Jun 7, 2016 · 8 minutes

Uber’s political campaign had a new -- even novel-- message yesterday: We don’t hate our drivers!

As amplified by the New York Times and a boatload of other friendly press, Uber has rolled out several new pro-driver features and some great flowery language about how much drivers mean to them.

In China, however, the message to drivers-- and riders-- was somewhat more direct. Here’s what you would have see if you logged on to the Uber app in China yesterday...

That’s right: Uber actually pushed out an ad boasting to riders and drivers that Saudi princes have just made $3.5 billion rain from the sky. More subsidies for everyone!

Kudos to Uber: This actually be the first time they’ve been completely honest in marketing and advertising.

It’s certainly far more direct that the silly justifications for the Saudi deal that it would help women achieve equality since… they aren’t allowed to drive themselves. Even Uber investors and supporters haven’t bought that. Even the usual Uber defenders like Fortune’s Dan Primack have worried what baggage this deal could entail, given the size of it, the oppressive regime it was raised from, and the fact that same oppressive regime is getting a board seat.

At least this ad justifies why Uber would risk all of that: Because it needs to keep making those same billions of dollars rain from the sky as subsidies in China.

Sources close to the situation have estimated that Uber’s spending in China is way over the $1 billion that Uber admitted it was spending a year ago, and could have even topped $1 billion already in the first six months of this year. That seems plausible given two facts: Uber has expanded dramatically to some 60 cities, and it also runs ads saying it’s 30% cheaper than its local rival Didi. If true, both have to cost more than Uber was spending a year ago. But it’s hard to know any real information, because this is Uber we’re talking about.

Uber China’s SVP of strategy Zhen Liu said last week that Uber would unequivocally be China’s number one Taxi app in a year.

See if this argument makes sense as reported by TechCrunch:

Liu claimed Uber is growing rapidly in China, to the point that it is only a matter of time before it snatches the top spot.

“Last year, we were only operating in eight cities and we were [at] about one percent marketshare. A year later, we are about one-third of the market share and operating in over sixty cities across China,” she said.

Let’s get this straight. Didi operates in more than 400 cities. In China, Didi completes several times more rides than all ridesharing companies in North America combined. It is the second largest ecommerce platform in China. And Uber’s Liu is claiming that in just sixty cities, from a position of 1% market share a year ago, Uber will overtake Didi in China-- full stop. Not in markets where they compete. Not just in services where they compete. There is no qualifier.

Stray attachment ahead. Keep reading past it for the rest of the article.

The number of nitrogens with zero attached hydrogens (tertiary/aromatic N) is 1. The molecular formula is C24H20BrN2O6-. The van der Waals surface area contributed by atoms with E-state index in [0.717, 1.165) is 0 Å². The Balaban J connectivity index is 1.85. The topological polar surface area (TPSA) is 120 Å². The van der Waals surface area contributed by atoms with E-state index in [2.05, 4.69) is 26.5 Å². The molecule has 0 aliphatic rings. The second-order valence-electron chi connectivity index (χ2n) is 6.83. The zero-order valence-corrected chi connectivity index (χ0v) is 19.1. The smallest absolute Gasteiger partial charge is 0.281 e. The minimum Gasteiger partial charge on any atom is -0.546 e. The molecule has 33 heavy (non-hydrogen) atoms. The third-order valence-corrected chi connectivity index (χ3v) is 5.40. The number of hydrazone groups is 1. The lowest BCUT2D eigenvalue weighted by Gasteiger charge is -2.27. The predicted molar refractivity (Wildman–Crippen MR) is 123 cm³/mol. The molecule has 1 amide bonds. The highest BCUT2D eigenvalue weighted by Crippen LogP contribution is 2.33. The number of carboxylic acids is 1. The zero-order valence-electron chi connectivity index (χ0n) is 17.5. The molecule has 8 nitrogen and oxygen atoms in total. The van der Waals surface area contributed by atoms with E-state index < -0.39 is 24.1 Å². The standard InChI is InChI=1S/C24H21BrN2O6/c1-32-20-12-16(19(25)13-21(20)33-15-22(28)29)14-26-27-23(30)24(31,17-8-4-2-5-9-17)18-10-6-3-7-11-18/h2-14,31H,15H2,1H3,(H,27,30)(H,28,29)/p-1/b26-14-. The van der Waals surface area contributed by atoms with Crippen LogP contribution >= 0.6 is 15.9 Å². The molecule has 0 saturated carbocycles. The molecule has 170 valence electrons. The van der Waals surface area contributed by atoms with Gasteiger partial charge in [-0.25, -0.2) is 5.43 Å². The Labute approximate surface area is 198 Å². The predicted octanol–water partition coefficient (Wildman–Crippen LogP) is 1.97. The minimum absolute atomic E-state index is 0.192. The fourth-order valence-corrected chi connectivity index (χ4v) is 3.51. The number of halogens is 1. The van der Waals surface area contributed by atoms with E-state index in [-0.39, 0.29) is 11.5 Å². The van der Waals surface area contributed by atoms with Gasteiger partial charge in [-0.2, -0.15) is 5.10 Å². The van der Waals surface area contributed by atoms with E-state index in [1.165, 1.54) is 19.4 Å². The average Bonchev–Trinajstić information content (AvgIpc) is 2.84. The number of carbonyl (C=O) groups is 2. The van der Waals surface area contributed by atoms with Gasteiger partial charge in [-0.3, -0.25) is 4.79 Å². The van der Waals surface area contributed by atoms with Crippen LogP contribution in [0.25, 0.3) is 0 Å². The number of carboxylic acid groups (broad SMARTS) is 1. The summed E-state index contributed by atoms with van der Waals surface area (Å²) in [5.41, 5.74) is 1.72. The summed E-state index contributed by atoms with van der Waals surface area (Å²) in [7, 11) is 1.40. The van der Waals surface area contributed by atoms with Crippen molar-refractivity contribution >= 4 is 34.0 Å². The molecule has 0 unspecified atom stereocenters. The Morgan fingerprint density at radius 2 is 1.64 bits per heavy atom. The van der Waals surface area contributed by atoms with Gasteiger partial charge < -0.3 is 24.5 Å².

It’s just pure fantasy. (And not the first time TechCrunch has quoted Liu making bold seemingly unsubstantiated claims about Uber China’s growth.)

It’s worth noting that Uber has now spent two years trying to find a CEO of the $8 billion “company” that is Uber China. How many $8 billion companies do you know that have tried and failed to hire a CEO for two years? If Uber were truly poised to overtake Didi in just a year, every tech CEO in China would want that job.

We are to believe a company that can’t raise money on its own-- even when dangling shares in Uber Global as a sweetener-- or hire a CEO is about to topple Didi, a company backed by Apple, the Chinese Government, and nearly every Asian investing giant?

Uber’s Liu continued to explain that Uber China was raising more money, but even she seemed to intimate the lion’s share would come from Uber Global:

Uber China earlier this year raised more than $1 billion at a $7 billion valuation, and Liu said that the company is actively raising funding once again. From her comments and part history, it seems likely that some of that round will come from parent company, Uber Inc, which just closed a $3.5 billion investment from Saudi Arabia’s Public Investment Fund (PIF). Although Liu did not explicitly say that. 

No shit. When the global press was claiming Uber was “killing it” in China a year ago, Uber China couldn’t raise money without Uber Global. Now spending even more on subsidies with no independent third party verifying that they’ve gained market share and competing against an even stronger, larger Didi, why would that be any different?

And if you were still in any doubt, they just published an ad showing Uber Global’s Saudi money being sprinkled over Chinese drivers. They basically drew you a cartoon map.